Come next summer, all-terrain vehicle riders will have something that they haven’t had in a very long time in the Bitterroot National Forest. Nearly 50 miles of trail in two loops are nearing completion on the old Darby Lumber Lands south of Darby.
“None of us can remember the last time any motorized trails were added on the Bitterroot Forest,” said Dan Thompson of the Ravalli County Off Road User Association. “It’s something that hasn’t happened for a long time.”
The new trail system was made possible through collaboration between the Ravalli County Off Road User Association and the Bitterroot National Forest.
For ATV enthusiasts Thompson and Mike Jeffords, it’s like a dream come true.
“We’ve been chewing on this thing since 2009,” Thompson said. “We could see the potential, but we didn’t know for sure if it could work.”
The Forest Service acquired the lands previously owned by Darby Lumber in 2013. The 45-square-mile area had been heavily logged and was laced with more than 260 miles of roads that were used by those logging operations.
The Bitterroot Forest has been working to decommission or close over 120 miles of the roads.
While that work was getting started, Jeffords, Thompson and other members of the Ravalli County Off Road User Association spent hundreds of hours riding every road and mapping them using GIS.
“Almost every weekend, we worked with six to 12 volunteers and hit every single road out here,” Jeffords said. “We knew there were far more roads than what were needed. We were looking for places where we could build short connectors to create loop trails.”
The Bitterroot group also realized that the Forest Service was probably going to be short on the kind of cash needed to make this idea a reality.
So the ATV group worked with the Missoula-based Western Montana Trail Vehicle Riders Association to acquire $27,000 in grants from Polaris and Yamaha to help build the six connector trails and pay for other expenses. They also agreed to maintain the finished trail system.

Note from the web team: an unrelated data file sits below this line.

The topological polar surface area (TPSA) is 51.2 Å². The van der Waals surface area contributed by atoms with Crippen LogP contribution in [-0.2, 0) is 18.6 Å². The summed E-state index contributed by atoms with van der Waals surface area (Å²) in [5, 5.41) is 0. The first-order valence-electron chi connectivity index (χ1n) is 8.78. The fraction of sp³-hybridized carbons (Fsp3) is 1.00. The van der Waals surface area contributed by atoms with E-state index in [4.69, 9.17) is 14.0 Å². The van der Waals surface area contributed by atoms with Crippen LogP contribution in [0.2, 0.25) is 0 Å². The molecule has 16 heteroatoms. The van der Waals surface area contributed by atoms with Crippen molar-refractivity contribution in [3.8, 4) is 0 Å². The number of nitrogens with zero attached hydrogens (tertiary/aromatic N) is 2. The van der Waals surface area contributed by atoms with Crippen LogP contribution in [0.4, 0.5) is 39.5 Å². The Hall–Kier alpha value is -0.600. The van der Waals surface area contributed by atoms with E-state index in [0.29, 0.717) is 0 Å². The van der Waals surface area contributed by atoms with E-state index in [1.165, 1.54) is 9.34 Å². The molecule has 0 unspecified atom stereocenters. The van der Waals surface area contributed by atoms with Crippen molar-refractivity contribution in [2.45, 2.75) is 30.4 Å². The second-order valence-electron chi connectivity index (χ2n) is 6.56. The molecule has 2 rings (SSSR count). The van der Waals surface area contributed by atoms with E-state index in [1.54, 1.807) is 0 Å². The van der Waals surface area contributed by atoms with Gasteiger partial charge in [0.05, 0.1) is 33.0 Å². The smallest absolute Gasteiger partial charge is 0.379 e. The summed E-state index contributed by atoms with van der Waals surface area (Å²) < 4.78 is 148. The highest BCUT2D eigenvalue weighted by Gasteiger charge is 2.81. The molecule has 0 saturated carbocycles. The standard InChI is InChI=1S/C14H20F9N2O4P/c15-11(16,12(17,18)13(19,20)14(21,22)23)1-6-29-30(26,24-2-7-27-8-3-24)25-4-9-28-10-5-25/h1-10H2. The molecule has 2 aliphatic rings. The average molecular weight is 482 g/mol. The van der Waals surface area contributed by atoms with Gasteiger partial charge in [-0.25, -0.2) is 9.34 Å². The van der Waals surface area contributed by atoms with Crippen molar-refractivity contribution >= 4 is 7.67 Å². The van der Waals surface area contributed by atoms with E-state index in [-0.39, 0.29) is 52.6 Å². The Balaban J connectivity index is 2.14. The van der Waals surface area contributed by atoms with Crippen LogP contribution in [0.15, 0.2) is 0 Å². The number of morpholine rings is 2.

Over the course of about three days last week, Bitterroot Forest Trails Specialist Mark Smith and members of the off road association guided Dillon’s Parke Scott and his ATV trail-building bulldozer to build the 2.1-miles of connector trails that would help create the 28-mile and 14-mile loops.
Smith had spent time last summer locating the new connector trails, which was a new experience for him. “These aren’t like our legacy trails used by hikers and horseback riders,” Smith said.
The turns are wider and switchbacks are avoided.
“When you try to navigate a tight switchback on an ATV, you have to spin the tires,” Jeffords said. “That’s not what we want to have happen here. On these types of trails, erosion will be almost non-existent.”
The freshly cut connector trails will need time to settle and for some vegetation to start creeping in. The new trails are off limits for riders until mid-June. There will be seasonal closures once the system officially opens next year.
Both Jeffords and Thompson expect the trail system to be popular with new and intermediate riders on 50-inch or small machines. They said people are going to enjoy the spectacular views and interesting trail system.
The trail system will use a combination of the new connector trails, closed logging roads and some of the current road system that’s open to all traffic.
“This has turned out pretty much as we had envisioned it,” Thompson said. “It’s a good example of what can happen when you get everyone together and work together.”
The group that met on the trail system Friday knew the next step was figuring out places that people could park their vehicles off the main road.
“There’s still a lot of unknown about this,” Thompson said. “How many people can we expect to use it? We don’t have a clue. All we do know is right now, there’s not much else here in the Bitterroot. This will be a nice option for people.”